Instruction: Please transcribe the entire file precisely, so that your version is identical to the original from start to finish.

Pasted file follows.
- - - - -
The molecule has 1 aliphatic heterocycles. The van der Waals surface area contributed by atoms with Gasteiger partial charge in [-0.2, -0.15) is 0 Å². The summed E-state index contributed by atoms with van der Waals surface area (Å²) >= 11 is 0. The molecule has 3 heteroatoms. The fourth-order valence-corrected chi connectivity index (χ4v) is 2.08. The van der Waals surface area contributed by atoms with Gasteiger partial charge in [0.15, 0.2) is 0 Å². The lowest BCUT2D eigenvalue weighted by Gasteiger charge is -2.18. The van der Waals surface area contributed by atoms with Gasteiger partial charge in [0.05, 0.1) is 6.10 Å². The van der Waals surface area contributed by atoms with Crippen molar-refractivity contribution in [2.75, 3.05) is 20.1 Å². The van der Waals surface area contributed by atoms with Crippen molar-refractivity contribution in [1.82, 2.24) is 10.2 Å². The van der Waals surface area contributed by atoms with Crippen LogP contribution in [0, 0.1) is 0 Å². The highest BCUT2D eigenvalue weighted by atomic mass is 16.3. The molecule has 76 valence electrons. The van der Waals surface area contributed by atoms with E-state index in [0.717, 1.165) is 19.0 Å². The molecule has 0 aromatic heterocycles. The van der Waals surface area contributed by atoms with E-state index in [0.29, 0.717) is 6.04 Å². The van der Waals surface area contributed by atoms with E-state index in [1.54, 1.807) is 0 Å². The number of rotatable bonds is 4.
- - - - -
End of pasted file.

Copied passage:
The molecule has 1 aliphatic heterocycles. The van der Waals surface area contributed by atoms with Gasteiger partial charge in [-0.2, -0.15) is 0 Å². The summed E-state index contributed by atoms with van der Waals surface area (Å²) >= 11 is 0. The molecule has 3 heteroatoms. The fourth-order valence-corrected chi connectivity index (χ4v) is 2.08. The van der Waals surface area contributed by atoms with Gasteiger partial charge in [0.15, 0.2) is 0 Å². The lowest BCUT2D eigenvalue weighted by Gasteiger charge is -2.18. The van der Waals surface area contributed by atoms with Gasteiger partial charge in [0.05, 0.1) is 6.10 Å². The van der Waals surface area contributed by atoms with Crippen molar-refractivity contribution in [2.75, 3.05) is 20.1 Å². The van der Waals surface area contributed by atoms with Crippen molar-refractivity contribution in [1.82, 2.24) is 10.2 Å². The van der Waals surface area contributed by atoms with Crippen LogP contribution in [0, 0.1) is 0 Å². The highest BCUT2D eigenvalue weighted by atomic mass is 16.3. The molecule has 76 valence electrons. The van der Waals surface area contributed by atoms with E-state index in [0.717, 1.165) is 19.0 Å². The molecule has 0 aromatic heterocycles. The van der Waals surface area contributed by atoms with E-state index in [0.29, 0.717) is 6.04 Å². The van der Waals surface area contributed by atoms with E-state index in [1.54, 1.807) is 0 Å². The number of rotatable bonds is 4.